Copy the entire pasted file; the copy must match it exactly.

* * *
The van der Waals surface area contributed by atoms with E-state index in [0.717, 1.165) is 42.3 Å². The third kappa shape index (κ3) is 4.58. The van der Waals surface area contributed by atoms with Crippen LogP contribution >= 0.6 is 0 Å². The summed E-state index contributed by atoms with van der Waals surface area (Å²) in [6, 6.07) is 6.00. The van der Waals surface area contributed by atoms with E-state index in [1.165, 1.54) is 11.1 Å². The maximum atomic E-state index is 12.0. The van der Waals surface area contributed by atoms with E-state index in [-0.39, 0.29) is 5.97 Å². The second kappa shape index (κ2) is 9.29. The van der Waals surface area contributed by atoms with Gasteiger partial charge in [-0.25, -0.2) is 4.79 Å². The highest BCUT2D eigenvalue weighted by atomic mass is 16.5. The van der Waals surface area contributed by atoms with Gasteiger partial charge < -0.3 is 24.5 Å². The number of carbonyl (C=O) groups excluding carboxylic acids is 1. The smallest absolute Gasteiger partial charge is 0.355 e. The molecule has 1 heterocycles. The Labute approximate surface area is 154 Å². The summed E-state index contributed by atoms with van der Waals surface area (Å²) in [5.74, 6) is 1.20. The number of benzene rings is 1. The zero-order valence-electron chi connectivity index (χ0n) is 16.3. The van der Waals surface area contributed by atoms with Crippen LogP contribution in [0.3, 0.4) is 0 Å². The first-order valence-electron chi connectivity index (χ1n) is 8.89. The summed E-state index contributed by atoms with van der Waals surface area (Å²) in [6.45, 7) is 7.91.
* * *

The van der Waals surface area contributed by atoms with E-state index in [0.717, 1.165) is 42.3 Å². The third kappa shape index (κ3) is 4.58. The van der Waals surface area contributed by atoms with Crippen LogP contribution >= 0.6 is 0 Å². The summed E-state index contributed by atoms with van der Waals surface area (Å²) in [6, 6.07) is 6.00. The van der Waals surface area contributed by atoms with E-state index in [1.165, 1.54) is 11.1 Å². The maximum atomic E-state index is 12.0. The van der Waals surface area contributed by atoms with E-state index in [-0.39, 0.29) is 5.97 Å². The second kappa shape index (κ2) is 9.29. The van der Waals surface area contributed by atoms with Gasteiger partial charge in [-0.25, -0.2) is 4.79 Å². The highest BCUT2D eigenvalue weighted by atomic mass is 16.5. The van der Waals surface area contributed by atoms with Gasteiger partial charge < -0.3 is 24.5 Å². The number of carbonyl (C=O) groups excluding carboxylic acids is 1. The smallest absolute Gasteiger partial charge is 0.355 e. The molecule has 1 heterocycles. The Labute approximate surface area is 154 Å². The summed E-state index contributed by atoms with van der Waals surface area (Å²) in [5.74, 6) is 1.20. The number of benzene rings is 1. The zero-order valence-electron chi connectivity index (χ0n) is 16.3. The van der Waals surface area contributed by atoms with Crippen LogP contribution in [0.3, 0.4) is 0 Å². The first-order valence-electron chi connectivity index (χ1n) is 8.89. The summed E-state index contributed by atoms with van der Waals surface area (Å²) in [6.45, 7) is 7.91.